Is human like artificial intelligence a possibility?

This question comes in from an excellent paper in Nature. Surprisingly, it is open access and therefore merits a deeper consideration.

From the abstract:

The modern project of creating human-like artificial intelligence (AI) started after World War II, when it was discovered that electronic computers are not just number-crunching machines, but can also manipulate symbols. It is possible to pursue this goal without assuming that machine intelligence is identical to human intelligence. This is known as weak AI. However, many AI researcher have pursued the aim of developing artificial intelligence that is in principle identical to human intelligence, called strong AI. Weak AI is less ambitious than strong AI, and therefore less controversial. However, there are important controversies related to weak AI as well. This paper focuses on the distinction between artificial general intelligence (AGI) and artificial narrow intelligence (ANI).

The article summary:

  • The modern project of creating human-like artificial intelligence (AI) started after World War II, when it was discovered that electronic computers are not just number-crunching machines, but can also manipulate symbols.
  • It is possible to pursue this goal without assuming that machine intelligence is identical to human intelligence.
  • This is known as weak AI.
  • However, many AI researcher have pursued the aim of developing artificial intelligence that is in principle identical to human intelligence, called strong AI.
  • Weak AI is less ambitious than strong AI, and therefore less controversial.
  • However, there are important controversies related to weak AI as well.
  • This paper focuses on the distinction between artificial general intelligence (AGI) and artificial narrow intelligence (ANI).
  • Although AGI may be classified as weak AI, it is close to strong AI because one chief characteristics of human intelligence is its generality.
  • Although AGI is less ambitious than strong AI, there were critics almost from the very beginning.
  • One of the leading critics was the philosopher Hubert Dreyfus, who argued that computers, who have no body, no childhood and no cultural practice, could not acquire intelligence at all.
  • One of Dreyfus’ main arguments was that human knowledge is partly tacit, and therefore cannot be articulated and incorporated in a computer program.
  • However, today one might argue that new approaches to artificial intelligence research have made his arguments obsolete.
  • Deep learning and Big Data are among the latest approaches, and advocates argue that they will be able to realize AGI.
  • A closer look reveals that although development of artificial intelligence for specific purposes (ANI) has been impressive, we have not come much closer to developing artificial general intelligence (AGI).
  • The article further argues that this is in principle impossible, and it revives Hubert Dreyfus’ argument that computers are not in the world.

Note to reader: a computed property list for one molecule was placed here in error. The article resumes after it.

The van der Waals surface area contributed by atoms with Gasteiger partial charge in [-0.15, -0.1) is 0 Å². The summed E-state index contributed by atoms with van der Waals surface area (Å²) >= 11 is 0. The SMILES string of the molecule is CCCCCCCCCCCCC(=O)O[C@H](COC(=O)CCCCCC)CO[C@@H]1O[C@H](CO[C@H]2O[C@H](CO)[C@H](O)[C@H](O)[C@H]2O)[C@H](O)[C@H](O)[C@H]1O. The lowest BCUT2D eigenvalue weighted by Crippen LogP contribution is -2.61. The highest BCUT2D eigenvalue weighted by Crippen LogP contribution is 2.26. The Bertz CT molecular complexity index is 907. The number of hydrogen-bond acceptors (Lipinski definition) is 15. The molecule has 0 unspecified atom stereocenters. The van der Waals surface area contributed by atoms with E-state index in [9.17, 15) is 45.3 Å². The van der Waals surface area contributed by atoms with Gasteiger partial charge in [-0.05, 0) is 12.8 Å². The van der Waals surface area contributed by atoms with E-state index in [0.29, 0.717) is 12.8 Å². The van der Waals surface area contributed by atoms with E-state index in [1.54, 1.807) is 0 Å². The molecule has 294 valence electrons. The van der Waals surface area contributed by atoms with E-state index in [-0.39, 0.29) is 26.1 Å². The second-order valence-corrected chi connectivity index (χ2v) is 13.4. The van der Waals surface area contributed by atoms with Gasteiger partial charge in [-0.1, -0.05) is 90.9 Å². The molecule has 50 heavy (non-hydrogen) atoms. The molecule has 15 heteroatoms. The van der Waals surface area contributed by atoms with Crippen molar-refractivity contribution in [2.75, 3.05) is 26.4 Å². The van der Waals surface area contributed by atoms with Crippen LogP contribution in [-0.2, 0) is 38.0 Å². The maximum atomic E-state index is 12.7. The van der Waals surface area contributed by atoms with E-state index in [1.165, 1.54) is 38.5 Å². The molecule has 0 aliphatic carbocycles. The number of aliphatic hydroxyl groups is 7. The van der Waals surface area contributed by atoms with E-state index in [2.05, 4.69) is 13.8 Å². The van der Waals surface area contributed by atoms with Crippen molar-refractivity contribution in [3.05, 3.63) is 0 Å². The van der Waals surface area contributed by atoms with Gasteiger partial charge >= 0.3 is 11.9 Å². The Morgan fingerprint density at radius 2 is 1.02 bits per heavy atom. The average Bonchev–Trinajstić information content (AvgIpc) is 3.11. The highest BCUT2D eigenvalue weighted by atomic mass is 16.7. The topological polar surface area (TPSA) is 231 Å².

• This was the birth of artificial intelligence (AI) research.
  • It is possible to pursue this goal without assuming that machine intelligence is identical to human intelligence.
  • For example, one of the pioneers in the field, Marvin Minsky, defined AI as: “… the science of making machines do things that would require intelligence if done by men” (quoted from Bolter, 1986, p.
  • This is sometimes called weak AI.
  • However, many AI researcher have pursued the aim of developing AI that is in principle identical to human intelligence, called strong AI.
  • Because human intelligence is general, human-like AI is therefore often called artificial general intelligence (AGI).
  • Although AGI possesses an essential property of human intelligence, it may still be regarded as weak AI.
  • It is nevertheless different from traditional weak AI, which is restricted to specific tasks or areas.
  • Traditional weak AI is therefore sometimes called artificial narrow intelligence (ANI) (Shane, 2019, p.
  • Although I will sometimes refer to strong AI, the basic distinction in this article is between AGI and ANI.
  • In 1976 Joseph Weizenbaum, at that time professor of informatics at MIT and the creator of the famous program Eliza, published the book Computer Power and Human Reason (Weizenbaum, 1976).
  • Computer power will never develop into human reason, because the two are fundamentlly different.
  • These abilities are not algorithmic, and therefore, computer power cannot—and should not—replace human reason.
  • He got into AI research more or less by accident.
  • Dreyfus therefore thought that computers, who have no body, no childhood and no cultural practice, could not acquire intelligence at all (Dreyfus and Dreyfus, 1986, p.
  • One of the important places for AI research in the 1950s and 1960s was Rand Corporation.
  • However, the leaders of the AI project at Rand argued that the report was nonsense, and should not be published.
  • In the book he argued that an important part of human knowledge is tacit.
  • Although Dreyfus was fiercely attacked by some AI researchers, he no doubt pointed to a serious problem.
  • But during the 1980s another paradigm became dominant in AI research.